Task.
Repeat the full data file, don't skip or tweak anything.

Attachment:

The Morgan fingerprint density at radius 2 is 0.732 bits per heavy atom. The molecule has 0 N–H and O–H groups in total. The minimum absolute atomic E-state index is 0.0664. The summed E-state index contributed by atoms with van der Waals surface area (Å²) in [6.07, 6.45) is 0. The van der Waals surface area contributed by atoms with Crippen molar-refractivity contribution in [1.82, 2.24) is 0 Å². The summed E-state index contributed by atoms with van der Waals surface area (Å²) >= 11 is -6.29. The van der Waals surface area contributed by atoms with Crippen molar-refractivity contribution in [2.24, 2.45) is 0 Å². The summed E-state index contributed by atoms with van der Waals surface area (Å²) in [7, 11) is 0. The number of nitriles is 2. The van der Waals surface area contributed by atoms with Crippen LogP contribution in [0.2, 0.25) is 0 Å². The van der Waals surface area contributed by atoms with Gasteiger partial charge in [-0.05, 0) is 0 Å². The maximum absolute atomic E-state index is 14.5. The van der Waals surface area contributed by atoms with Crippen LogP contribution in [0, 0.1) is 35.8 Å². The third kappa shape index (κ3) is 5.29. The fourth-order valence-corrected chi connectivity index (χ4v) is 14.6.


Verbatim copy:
The Morgan fingerprint density at radius 2 is 0.732 bits per heavy atom. The molecule has 0 N–H and O–H groups in total. The minimum absolute atomic E-state index is 0.0664. The summed E-state index contributed by atoms with van der Waals surface area (Å²) in [6.07, 6.45) is 0. The van der Waals surface area contributed by atoms with Crippen molar-refractivity contribution in [1.82, 2.24) is 0 Å². The summed E-state index contributed by atoms with van der Waals surface area (Å²) >= 11 is -6.29. The van der Waals surface area contributed by atoms with Crippen molar-refractivity contribution in [2.24, 2.45) is 0 Å². The summed E-state index contributed by atoms with van der Waals surface area (Å²) in [7, 11) is 0. The number of nitriles is 2. The van der Waals surface area contributed by atoms with Crippen LogP contribution in [0.2, 0.25) is 0 Å². The van der Waals surface area contributed by atoms with Gasteiger partial charge in [-0.05, 0) is 0 Å². The maximum absolute atomic E-state index is 14.5. The van der Waals surface area contributed by atoms with Crippen LogP contribution in [0, 0.1) is 35.8 Å². The third kappa shape index (κ3) is 5.29. The fourth-order valence-corrected chi connectivity index (χ4v) is 14.6.